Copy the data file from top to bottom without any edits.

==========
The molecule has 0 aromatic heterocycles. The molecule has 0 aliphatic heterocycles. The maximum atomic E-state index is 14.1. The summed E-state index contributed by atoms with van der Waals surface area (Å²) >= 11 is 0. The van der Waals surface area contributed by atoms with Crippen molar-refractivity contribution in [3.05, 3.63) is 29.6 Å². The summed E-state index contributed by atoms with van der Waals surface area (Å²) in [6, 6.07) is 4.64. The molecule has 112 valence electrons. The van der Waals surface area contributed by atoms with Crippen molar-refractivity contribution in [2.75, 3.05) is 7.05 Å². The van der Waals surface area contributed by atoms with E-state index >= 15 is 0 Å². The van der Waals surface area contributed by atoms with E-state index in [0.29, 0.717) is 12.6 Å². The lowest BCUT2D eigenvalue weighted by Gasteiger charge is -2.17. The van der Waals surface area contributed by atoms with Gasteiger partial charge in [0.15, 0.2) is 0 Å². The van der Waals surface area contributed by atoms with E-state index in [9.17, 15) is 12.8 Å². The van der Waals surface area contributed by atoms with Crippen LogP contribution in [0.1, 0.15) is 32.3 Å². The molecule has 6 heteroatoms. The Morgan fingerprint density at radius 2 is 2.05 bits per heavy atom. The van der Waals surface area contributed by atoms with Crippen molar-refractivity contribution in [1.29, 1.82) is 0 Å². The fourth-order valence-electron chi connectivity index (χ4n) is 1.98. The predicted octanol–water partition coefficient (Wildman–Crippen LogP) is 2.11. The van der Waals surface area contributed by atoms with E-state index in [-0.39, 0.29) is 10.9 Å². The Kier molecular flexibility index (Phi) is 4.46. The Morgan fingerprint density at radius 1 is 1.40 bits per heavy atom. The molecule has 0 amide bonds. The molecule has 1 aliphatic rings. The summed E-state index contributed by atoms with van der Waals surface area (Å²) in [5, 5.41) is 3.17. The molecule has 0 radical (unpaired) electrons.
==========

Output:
The molecule has 0 aromatic heterocycles. The molecule has 0 aliphatic heterocycles. The maximum atomic E-state index is 14.1. The summed E-state index contributed by atoms with van der Waals surface area (Å²) >= 11 is 0. The van der Waals surface area contributed by atoms with Crippen molar-refractivity contribution in [3.05, 3.63) is 29.6 Å². The summed E-state index contributed by atoms with van der Waals surface area (Å²) in [6, 6.07) is 4.64. The molecule has 112 valence electrons. The van der Waals surface area contributed by atoms with Crippen molar-refractivity contribution in [2.75, 3.05) is 7.05 Å². The van der Waals surface area contributed by atoms with E-state index >= 15 is 0 Å². The van der Waals surface area contributed by atoms with E-state index in [0.29, 0.717) is 12.6 Å². The lowest BCUT2D eigenvalue weighted by Gasteiger charge is -2.17. The van der Waals surface area contributed by atoms with Gasteiger partial charge in [0.15, 0.2) is 0 Å². The van der Waals surface area contributed by atoms with E-state index in [9.17, 15) is 12.8 Å². The van der Waals surface area contributed by atoms with Crippen LogP contribution in [0.1, 0.15) is 32.3 Å². The molecule has 6 heteroatoms. The Morgan fingerprint density at radius 2 is 2.05 bits per heavy atom. The van der Waals surface area contributed by atoms with Crippen molar-refractivity contribution in [1.29, 1.82) is 0 Å². The fourth-order valence-electron chi connectivity index (χ4n) is 1.98. The predicted octanol–water partition coefficient (Wildman–Crippen LogP) is 2.11. The van der Waals surface area contributed by atoms with E-state index in [-0.39, 0.29) is 10.9 Å². The Kier molecular flexibility index (Phi) is 4.46. The Morgan fingerprint density at radius 1 is 1.40 bits per heavy atom. The molecule has 0 amide bonds. The molecule has 1 aliphatic rings. The summed E-state index contributed by atoms with van der Waals surface area (Å²) in [5, 5.41) is 3.17. The molecule has 0 radical (unpaired) electrons.